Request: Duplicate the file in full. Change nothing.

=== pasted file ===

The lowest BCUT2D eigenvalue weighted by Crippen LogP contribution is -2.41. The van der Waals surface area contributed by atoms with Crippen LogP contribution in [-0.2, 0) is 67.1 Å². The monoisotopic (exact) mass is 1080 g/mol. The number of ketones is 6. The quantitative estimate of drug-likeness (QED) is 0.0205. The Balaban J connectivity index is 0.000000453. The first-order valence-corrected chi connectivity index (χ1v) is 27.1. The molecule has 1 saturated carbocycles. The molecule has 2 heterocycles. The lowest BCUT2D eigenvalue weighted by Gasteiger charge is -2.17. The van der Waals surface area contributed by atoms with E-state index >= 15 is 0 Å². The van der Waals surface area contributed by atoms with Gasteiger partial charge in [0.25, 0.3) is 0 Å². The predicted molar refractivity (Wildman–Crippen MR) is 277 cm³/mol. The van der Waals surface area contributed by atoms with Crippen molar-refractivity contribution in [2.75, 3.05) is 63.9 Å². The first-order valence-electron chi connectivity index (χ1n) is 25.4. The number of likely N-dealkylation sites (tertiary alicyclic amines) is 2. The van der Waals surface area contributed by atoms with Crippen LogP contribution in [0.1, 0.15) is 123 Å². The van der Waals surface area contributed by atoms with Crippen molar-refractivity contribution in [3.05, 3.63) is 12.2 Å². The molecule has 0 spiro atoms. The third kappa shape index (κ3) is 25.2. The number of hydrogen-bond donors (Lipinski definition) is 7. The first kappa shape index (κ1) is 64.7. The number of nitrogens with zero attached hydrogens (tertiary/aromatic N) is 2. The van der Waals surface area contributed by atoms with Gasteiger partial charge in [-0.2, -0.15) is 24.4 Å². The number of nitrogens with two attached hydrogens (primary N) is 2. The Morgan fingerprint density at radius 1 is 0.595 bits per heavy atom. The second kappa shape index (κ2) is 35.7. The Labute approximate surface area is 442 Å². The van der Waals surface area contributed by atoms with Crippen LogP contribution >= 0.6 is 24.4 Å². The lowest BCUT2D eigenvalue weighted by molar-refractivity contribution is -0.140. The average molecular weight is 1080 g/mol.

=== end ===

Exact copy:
The lowest BCUT2D eigenvalue weighted by Crippen LogP contribution is -2.41. The van der Waals surface area contributed by atoms with Crippen LogP contribution in [-0.2, 0) is 67.1 Å². The monoisotopic (exact) mass is 1080 g/mol. The number of ketones is 6. The quantitative estimate of drug-likeness (QED) is 0.0205. The Balaban J connectivity index is 0.000000453. The first-order valence-corrected chi connectivity index (χ1v) is 27.1. The molecule has 1 saturated carbocycles. The molecule has 2 heterocycles. The lowest BCUT2D eigenvalue weighted by Gasteiger charge is -2.17. The van der Waals surface area contributed by atoms with E-state index >= 15 is 0 Å². The van der Waals surface area contributed by atoms with Gasteiger partial charge in [0.25, 0.3) is 0 Å². The predicted molar refractivity (Wildman–Crippen MR) is 277 cm³/mol. The van der Waals surface area contributed by atoms with Crippen molar-refractivity contribution in [2.75, 3.05) is 63.9 Å². The first-order valence-electron chi connectivity index (χ1n) is 25.4. The number of likely N-dealkylation sites (tertiary alicyclic amines) is 2. The van der Waals surface area contributed by atoms with Crippen LogP contribution in [0.1, 0.15) is 123 Å². The van der Waals surface area contributed by atoms with Crippen molar-refractivity contribution in [3.05, 3.63) is 12.2 Å². The molecule has 0 spiro atoms. The third kappa shape index (κ3) is 25.2. The number of hydrogen-bond donors (Lipinski definition) is 7. The first kappa shape index (κ1) is 64.7. The number of nitrogens with zero attached hydrogens (tertiary/aromatic N) is 2. The van der Waals surface area contributed by atoms with Gasteiger partial charge in [-0.2, -0.15) is 24.4 Å². The number of nitrogens with two attached hydrogens (primary N) is 2. The Morgan fingerprint density at radius 1 is 0.595 bits per heavy atom. The second kappa shape index (κ2) is 35.7. The Labute approximate surface area is 442 Å². The van der Waals surface area contributed by atoms with Crippen LogP contribution >= 0.6 is 24.4 Å². The lowest BCUT2D eigenvalue weighted by molar-refractivity contribution is -0.140. The average molecular weight is 1080 g/mol.